ATLANTA - Several cities have outright banned them, but now Georgia lawmakers must decide whether they also want to regulate e-scooters.
Members of the Senate Study Committee on Evaluating E-scooter and Other Innovative Mobility Options for Georgians held their second meeting at the State Capitol Tuesday and heard from stakeholders on both sides.
"Total scooters permitted is 12,700. On a daily basis, we see about half that on the street," said Cary Bearn with the City of Atlanta.
Atlanta's City Council passed an ordinance in January 2019 limiting the number of companies and scooters allowed to operate within the city limits. The ordinance also included a 15 mph speed limit and a nighttime ban from 9 p.m. to 4 a.m.
"Having that flexibility at a local level has allowed us to be really sort of proactive and reactive simultaneously to the challenges that we've been facing," Bearn explained.
While Atlanta has tried to embrace the technology, Athens-Clarke County, on the other hand, instituted a moratorium on e-scooters until at least June 4, 2020, citing safety and accessibility issues.
"While we talk about these devices being left on our sidewalks and on our right-of-way as a nuisance, we're very concerned that that's actually an ADA accessibility issue," said Sherrie Hines, an attorney for Athens-Clarke County.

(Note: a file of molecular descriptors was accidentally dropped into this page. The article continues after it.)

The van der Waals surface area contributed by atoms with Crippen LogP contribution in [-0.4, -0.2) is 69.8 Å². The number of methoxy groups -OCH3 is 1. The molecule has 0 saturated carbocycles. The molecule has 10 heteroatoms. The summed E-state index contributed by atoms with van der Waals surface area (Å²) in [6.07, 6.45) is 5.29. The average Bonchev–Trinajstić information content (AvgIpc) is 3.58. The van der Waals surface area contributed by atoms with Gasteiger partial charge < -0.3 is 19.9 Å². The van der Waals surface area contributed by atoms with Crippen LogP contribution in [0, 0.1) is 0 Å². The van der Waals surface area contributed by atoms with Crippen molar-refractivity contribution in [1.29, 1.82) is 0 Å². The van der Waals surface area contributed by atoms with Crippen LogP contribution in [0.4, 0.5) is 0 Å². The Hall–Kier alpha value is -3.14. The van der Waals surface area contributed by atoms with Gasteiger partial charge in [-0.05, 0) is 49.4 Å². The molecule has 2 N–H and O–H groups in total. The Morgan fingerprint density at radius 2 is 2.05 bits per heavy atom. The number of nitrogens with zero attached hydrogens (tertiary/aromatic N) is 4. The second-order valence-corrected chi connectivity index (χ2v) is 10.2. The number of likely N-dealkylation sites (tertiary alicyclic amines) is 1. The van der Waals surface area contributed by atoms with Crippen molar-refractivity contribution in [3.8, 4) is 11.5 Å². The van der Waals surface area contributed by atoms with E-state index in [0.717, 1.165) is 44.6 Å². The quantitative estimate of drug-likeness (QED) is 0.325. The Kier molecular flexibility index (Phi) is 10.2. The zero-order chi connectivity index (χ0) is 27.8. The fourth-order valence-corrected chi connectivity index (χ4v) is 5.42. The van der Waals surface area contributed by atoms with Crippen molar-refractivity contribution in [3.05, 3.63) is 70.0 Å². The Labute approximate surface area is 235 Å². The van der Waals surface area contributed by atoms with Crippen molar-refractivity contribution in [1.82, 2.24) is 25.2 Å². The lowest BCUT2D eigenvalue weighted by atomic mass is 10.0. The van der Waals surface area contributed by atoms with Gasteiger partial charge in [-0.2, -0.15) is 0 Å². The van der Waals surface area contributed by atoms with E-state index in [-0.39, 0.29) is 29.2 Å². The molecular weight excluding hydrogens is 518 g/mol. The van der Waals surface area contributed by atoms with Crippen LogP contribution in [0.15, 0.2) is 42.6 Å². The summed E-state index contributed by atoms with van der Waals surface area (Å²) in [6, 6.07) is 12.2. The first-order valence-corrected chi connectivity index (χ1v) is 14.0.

Study committee Chairman Steve Gooch, R-Dahlonega, supports having scooters in our state because he sees them as an innovative way to improve the state's transportation issues.
"I believe it's providing a good solution at an affordable price to businesses, citizens, tourists and everyone alike," Sen. Gooch explained. "But what I really like about it is it's not an expense of the government. It's being paid for by the private sector and then citizens have the option to either ride the scooters or not. What we have to come up with are some common-sense solutions to avoid some of the frustrations that we've heard."
Gooch said he understands the need for some local control but thinks lawmakers can come up with a way to balance local and state interests.
"There's hundreds of different local governments and so, when you leave one city jurisdiction and go into another, what are the rules? How do they differ? In an automobile or on a bicycle, the rules are statewide. The rules of the road are established by the state and so this committee is looking at should we try to establish rules of the road for the scooter industry, but also still preserve that local control."
The study committee will hold its final meeting next month along the Beltline and will submit recommendations to the state by December 1.